It’s nice to have regular topics on the blog, and with this post I recommit to discussing favorite books, films, TV shows, and whatnot in “Friday Favorites.” If anything on this list strikes a chord, do let me know in the comments. (I’m also very open to your suggestions for possible new favorites!)
Alias Grace (2017) — In 19th-century Canada, a psychiatrist weighs whether a murderess should be pardoned due to insanity. (imdb.com)
I’ve never read the book (in fact, I’ve only read one Atwood novel–The Blind Assassin), but my friend Brandi insisted I watch this series. She knows me all too well! It features so many of my favorite things: a Victorian setting, Gothic and possibly paranormal elements, feisty women, unreliable narrators, not to mention oodles of scheming, passion, and obsession on the part of the characters. And it’s all based on a real case. Best of all, this mini-series was directed by a woman, based on a screenplay written by a woman, and adapted from a novel written by a woman. How inspiring!
Alias Grace is available on Netflix.
Books (& TV!):
After watching the 1979 mini-series of Testament of Youth (hard to find, but well worth tracking down), I wanted to read Brittain’s first novel, The Dark Tide, published in 1923. It’s a flawed book and yet still quite readable (particularly the bits set in Oxford). Brittain herself described it as “melodramatic and immature,” but the strangest part for me was that she obviously based the (quite fluffy) protagonist on her friend Winifred Holtby and, although Brittain claims this was unconscious, the (dark and sexy) antagonist is very much like the author herself. I don’t necessarily recommend this novel unless you’re very interested in Brittain. I’m glad I read it, however, not the least because it prompted a read of an early novel by Winifred Holtby for comparison.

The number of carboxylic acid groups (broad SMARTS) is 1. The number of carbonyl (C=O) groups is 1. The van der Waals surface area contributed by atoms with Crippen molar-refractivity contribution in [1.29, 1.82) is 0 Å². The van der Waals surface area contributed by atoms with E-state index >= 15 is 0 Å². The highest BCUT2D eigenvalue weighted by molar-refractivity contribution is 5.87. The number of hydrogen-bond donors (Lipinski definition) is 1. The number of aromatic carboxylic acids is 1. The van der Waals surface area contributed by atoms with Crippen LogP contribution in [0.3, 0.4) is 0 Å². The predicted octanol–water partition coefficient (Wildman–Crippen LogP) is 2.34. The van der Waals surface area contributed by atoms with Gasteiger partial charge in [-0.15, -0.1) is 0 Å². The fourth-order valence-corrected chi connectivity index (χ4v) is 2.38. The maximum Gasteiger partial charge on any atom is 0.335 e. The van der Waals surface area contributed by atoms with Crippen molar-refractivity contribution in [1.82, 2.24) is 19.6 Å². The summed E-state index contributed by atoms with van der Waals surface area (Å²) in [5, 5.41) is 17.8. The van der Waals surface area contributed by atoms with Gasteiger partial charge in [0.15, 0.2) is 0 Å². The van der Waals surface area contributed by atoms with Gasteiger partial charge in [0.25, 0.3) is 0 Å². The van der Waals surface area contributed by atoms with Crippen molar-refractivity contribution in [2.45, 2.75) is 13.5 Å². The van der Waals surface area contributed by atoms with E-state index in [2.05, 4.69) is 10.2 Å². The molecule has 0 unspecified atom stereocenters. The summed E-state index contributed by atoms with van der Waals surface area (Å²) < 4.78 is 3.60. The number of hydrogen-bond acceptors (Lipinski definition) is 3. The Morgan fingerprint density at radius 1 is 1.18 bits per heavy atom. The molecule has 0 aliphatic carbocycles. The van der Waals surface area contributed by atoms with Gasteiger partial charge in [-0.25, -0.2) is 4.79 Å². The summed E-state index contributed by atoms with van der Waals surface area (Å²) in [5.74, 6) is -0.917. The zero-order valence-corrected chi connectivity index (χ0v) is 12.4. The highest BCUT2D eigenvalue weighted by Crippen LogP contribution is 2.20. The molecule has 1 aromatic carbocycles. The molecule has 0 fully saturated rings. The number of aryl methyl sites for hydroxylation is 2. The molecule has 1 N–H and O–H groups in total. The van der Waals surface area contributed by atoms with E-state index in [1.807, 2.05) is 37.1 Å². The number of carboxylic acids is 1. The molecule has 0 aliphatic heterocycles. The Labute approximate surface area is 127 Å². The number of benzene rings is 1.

The Crowded Street was Holby’s second novel, published in 1924, and I have to say it was much easier to love than The Dark Tide, for it relies more on tension than melodrama. In the midst of the Great War, Muriel Hammond searches for purpose and contentment in a world where the greatest success for a woman is a “good marriage.” The story meanders here and there, and one section could have been the inspiration for the setting of Stella Gibbons’ Cold Comfort Farm, but overall I found it a very worthwhile read.
If you read only one book by Winifred Holtby, however, it should be South Riding. Set in Yorkshire in the early 1930s, its political awareness and brilliant character development reminds me very much of Middlemarch by George Eliot. South Riding is a story of local politics, but don’t let that deter you–it’s so beautifully written, very accessible, and you will fall in love with the characters. This novel definitely numbers among my top ten favorite reads.
The mini-series starring Anna Maxwell-Martin–available to stream from Amazon and Vudu–is a much-condensed version of the story, but still worth watching, in my opinion.
And what about you? What have you seen or read lately that you would recommend?